Inside Scoop | Nursing Practices | Uncategorized

Resistance to Information Technology in Nursing

  • Change is met with adversity against those who hang on to the way things “used to be.”
  • Change has introduced techology in nursing such as the stethoscope, advanced EMR systems, and medical devices.
  • Change can be scary, but if done correctly, can automate healthcare practices to render more and better patient outcomes.

Amy White

RN, MSN – Chief Nursing Officer

May 10, 2022
Simmons University

Change is inevitable. It is a part of our everyday life. From life and relationships to the weather and culture.  With today’s ever changing, fast-paced world, transformation is taking place in every aspect of our lives. 

Many individuals fight to hang on to the way things “used to be done”, and others embrace change with anticipation and excitement.   

Change is even seen within healthcare. Nurses are working longer into their careers, and due to this there seems to be more hesitation among individuals to accept transition and change. 

As expected, the older generation nurses may resist change more despite research substantiating the need for certain healthcare practices to evolve.   

One may ask how an organization facilitates positive change.  The main factor is to include staff members in the decision-making process and to encourage that change is not always negative. 

Change can be viewed as an opportunity for great achievements, and if presented as a familiar process, it can serve as a positive factor for each organization.  Staff can be empowered to embrace these changes with confidence and eagerness to learn a new skill or policy that may enhance patient outcomes.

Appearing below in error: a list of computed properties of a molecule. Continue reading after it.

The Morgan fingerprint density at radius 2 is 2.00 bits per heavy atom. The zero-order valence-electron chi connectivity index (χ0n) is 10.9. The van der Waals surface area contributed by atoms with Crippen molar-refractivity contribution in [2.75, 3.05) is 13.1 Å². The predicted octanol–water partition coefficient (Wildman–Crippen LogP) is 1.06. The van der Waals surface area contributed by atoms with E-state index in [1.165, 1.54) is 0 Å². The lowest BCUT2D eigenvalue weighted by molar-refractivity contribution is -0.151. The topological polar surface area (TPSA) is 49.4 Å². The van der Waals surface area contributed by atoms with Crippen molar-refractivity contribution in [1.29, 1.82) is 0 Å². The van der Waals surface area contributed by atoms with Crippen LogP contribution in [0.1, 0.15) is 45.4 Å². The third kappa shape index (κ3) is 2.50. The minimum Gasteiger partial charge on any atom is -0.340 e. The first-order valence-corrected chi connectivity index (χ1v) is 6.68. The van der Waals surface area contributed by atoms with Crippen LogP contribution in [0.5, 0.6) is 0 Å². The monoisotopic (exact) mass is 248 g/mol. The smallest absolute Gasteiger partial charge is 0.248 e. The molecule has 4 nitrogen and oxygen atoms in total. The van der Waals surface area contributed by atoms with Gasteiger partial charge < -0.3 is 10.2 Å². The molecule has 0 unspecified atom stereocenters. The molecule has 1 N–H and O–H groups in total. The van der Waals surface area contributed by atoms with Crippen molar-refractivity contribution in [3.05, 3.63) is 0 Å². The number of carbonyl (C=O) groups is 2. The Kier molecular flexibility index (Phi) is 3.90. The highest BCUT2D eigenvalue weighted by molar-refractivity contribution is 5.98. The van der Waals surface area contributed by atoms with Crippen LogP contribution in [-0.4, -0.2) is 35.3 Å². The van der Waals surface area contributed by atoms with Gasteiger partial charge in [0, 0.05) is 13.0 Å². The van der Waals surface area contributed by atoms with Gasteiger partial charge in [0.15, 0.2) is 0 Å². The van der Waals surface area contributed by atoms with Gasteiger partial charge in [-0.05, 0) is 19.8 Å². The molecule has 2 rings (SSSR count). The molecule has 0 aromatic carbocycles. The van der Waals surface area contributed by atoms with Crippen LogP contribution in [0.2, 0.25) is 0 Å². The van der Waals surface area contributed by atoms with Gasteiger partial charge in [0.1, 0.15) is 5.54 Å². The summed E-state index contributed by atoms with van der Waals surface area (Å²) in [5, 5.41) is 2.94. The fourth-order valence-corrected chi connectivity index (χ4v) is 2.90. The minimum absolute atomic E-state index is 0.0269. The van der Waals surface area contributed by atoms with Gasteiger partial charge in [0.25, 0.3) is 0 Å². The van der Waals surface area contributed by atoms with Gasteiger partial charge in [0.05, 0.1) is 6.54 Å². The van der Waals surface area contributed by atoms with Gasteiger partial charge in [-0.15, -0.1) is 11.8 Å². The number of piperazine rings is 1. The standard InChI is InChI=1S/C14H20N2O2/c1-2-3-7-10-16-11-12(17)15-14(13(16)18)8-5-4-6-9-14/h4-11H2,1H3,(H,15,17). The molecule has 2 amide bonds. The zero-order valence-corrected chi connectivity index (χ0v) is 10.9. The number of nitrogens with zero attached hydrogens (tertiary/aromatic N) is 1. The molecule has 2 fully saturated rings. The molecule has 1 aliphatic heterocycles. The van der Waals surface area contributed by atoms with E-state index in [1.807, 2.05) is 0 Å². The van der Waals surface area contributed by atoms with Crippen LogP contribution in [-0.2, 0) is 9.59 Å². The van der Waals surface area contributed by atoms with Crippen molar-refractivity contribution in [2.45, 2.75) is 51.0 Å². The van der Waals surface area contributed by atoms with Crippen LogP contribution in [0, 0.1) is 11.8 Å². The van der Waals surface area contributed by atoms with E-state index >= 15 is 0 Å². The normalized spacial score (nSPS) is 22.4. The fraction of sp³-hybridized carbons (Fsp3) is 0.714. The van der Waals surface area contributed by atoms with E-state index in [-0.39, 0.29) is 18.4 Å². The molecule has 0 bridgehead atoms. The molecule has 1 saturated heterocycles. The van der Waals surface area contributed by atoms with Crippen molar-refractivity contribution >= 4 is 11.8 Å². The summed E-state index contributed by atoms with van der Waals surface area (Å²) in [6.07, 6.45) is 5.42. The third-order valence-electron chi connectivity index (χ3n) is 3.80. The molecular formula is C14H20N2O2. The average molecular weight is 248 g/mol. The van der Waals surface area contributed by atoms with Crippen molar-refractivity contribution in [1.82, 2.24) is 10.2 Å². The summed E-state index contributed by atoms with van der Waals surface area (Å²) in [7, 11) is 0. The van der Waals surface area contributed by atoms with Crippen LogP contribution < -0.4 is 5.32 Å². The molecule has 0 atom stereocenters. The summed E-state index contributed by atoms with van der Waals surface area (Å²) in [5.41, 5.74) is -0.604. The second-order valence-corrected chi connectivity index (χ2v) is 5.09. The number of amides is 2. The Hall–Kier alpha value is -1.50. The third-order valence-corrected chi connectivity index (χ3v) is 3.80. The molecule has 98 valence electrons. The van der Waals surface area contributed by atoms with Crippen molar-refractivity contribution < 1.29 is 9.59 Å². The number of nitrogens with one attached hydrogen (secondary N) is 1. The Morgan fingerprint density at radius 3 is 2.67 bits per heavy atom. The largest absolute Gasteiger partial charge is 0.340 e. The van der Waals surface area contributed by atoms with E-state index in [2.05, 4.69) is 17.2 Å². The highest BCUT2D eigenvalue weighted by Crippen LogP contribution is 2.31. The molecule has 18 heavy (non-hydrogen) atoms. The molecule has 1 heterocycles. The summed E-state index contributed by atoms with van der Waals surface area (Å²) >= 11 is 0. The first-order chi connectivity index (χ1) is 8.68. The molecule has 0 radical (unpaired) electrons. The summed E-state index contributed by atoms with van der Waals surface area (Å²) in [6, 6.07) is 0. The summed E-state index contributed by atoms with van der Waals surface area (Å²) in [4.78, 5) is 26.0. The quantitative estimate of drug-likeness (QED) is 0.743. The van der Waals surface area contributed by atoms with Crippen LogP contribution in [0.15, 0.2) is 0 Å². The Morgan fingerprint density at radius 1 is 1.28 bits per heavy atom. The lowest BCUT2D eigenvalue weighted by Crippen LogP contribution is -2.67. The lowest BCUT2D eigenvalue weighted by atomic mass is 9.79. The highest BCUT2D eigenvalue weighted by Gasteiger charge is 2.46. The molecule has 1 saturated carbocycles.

An outstanding example of this would be the introduction of the stethoscope in the 1800’s. The stethoscope was met with great resistance among clinicians, who thought it was invasive and contrary to current practice.

It is a tool that has become integrated in clinical practice.  Today, there are few physicians that could imagine administering care without the assistance of a stethoscope.  

Similarly, health information technology (HIT) has met the same resistance among some healthcare professionals that is changing the skills and behaviors required to function effectively in an organization.  


technology in nursing

Impact of Information Technology in Nursing

The advantages of applying information technology in nursing indicate that competency in nursing informatics is a prerequisite to improving patient care.   

The areas that seem to have the greatest impact on nursing and healthcare include improved documentation, reduced medical errors, reduced costs, and improved coordination of care.   

With documentation being such a necessary component of nursing, advanced information technology has allowed patients’ medical history, needs, and medical conditions to be shared electronically. This shared information has improved quality of care for patients.   

With electronic documentation, nurses can make better decisions about how to provide care and when changes or adjustments need to be made by examining the documentation of a patient’s condition over a period of time.  

These improvements in quality care are due to a reduction in medical errors, healthcare costs, and improved coordination of care. 

Reduced Medical Errors  

  • decreased number of medication errors, misdiagnoses, falls, and other problems have been noted   
  • electronic records can provide information about a possible medication interaction that may not be apparent immediately 
  • an increased knowledge base due to electronic records and quick access allows nurses to make appropriate decisions that maintain the safety of their patients 

Reduced Costs in Nursing  

  • health care is more manageable due to information technology  
  • provides nurses with alerts to avoid certain errors and helps to automate certain tasks by improving both nurse productivity and preventing some of the associated costs of health care